Example V In a ZO-gallon glass-lined reactor was placed the polyamine of Example IV, along with 30 pounds of sodium carbonate. The temperature was raised to 80 C. and methyl chloride admitted via a pressure regulator at 70- 80 p.s.i. In approximately seven hours, reaction was considered complete. A total of 45 pounds of methyl chloride had been added to the polyamine. The product of polyquaternary was then cooled, vented, and drummed for use.
Other runs involving amines other than ammonia such as ethylene diamine and diethylene triarnine may also be reacted with ethylene dichloride or other alkylene dihalides as described above to give products having a substantially higher molecular weight and lower proportion of ring structure than heretofore achievable.
The products derived from the just described process in the invention are extremely useful as coagulants. Particularly, it has been noted that the polyamines and polyquaternaries of the invention are useful in coagulating sewage wastes and low turbidity waters. To effect coagulation, all that is necessary is to add the products of the invention to the liquid containing the suspended solids which are to be removed. The suspended solids so agglomerated by action of the polynitrogen compounds are then merely separated from the suspending liquid by, for example, allowing them to settle out by gravity force, or by filtration techniques.
As just indicated, the polyamine products of the invention and polyquaternary derivatives are especially useful in coagulating and producing settling of sewage wastes and finely divided solids which are predominantly inorganic and are present in concentrations of ppm. to 30,000 ppm. by weight of the total suspension in water. Sewage suspensions are well-known and need little elaboration. The second class of substances, normally termed low turbidity water suspension and possessing the just recited characteristics, generally are classified in opposition to heavy slurries. While the products of the invention have activity in coagulating heavy slurry materials which generally contain 770% by weight of suspended solids, their coagulant activity is surprisingly superior in the fields of sewage suspensions and low turbid waters.
The dosage levels to achieve good coagulation activity may be as little as 10 ppm. of polyamine or polyquaternary product in terms of active organic solid present. More preferably, dosages vary from 10 to about 1000 ppm. with the most preferred range being 10100 p.p.m.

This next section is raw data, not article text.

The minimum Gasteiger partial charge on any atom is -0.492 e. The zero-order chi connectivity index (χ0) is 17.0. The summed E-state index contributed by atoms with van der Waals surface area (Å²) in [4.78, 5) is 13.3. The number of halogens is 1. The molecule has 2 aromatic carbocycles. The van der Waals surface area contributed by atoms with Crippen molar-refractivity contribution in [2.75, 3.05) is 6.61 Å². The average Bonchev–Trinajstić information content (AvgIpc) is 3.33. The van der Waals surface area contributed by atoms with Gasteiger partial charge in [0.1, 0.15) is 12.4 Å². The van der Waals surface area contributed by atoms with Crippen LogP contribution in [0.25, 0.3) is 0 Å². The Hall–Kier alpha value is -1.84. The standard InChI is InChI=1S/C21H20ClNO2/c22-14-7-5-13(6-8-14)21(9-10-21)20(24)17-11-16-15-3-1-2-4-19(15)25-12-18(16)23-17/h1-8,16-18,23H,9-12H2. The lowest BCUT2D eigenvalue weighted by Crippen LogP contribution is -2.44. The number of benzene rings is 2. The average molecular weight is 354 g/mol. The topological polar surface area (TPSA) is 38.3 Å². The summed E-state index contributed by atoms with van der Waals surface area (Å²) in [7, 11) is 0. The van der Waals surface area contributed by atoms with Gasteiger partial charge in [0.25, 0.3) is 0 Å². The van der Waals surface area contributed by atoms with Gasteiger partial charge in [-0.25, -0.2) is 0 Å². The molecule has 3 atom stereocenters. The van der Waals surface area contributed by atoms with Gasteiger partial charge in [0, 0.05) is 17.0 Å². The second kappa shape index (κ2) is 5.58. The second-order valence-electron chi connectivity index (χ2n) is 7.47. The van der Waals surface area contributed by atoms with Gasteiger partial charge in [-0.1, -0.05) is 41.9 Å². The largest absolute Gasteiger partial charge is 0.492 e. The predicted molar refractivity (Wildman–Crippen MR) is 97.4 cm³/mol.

Comparison was made between the polyamine products formed by the techniques of the instant invention and those synthesized by prior art techniques. In this study, respective coagulant activities were tested on both sewage waste and low turbidity water samples. The higher molecular weight polyamine products of the invention, substantially non-cyclic in nature, and formed in the manner set out in the instant invention had 200% increases in coagulant efiiciency over prior art polyamine materials, even though molar ratios of amine reactant as ammonia and alkylene dihalide as ethylene dichloride and other process variables were the same in each case. When the total amounts of reactants are added at one time rather than as taught here and the reaction caused to proceed even under high pressures and temperatures, the polyamine products did not approach the molecular weight levels or coagulant activities of those products synthesized by the instant method. Even when following the teachings of the invention, but with omission of the continuous neutralization step over atleast the terminal 60% of reaction time, the final achieved products have substantially less coagulant efficiency especially in the just-mentioned Cir two areas of coagulation endeavor. Both in terms of clearer supernatant liquids and more rapidly formed fiocs of previously suspended solids, the polyamines and polyquaternaries of the invention showed clear superiority over prior art substances of like structure though of lower molecular weight and/or higher proportion of ring structure.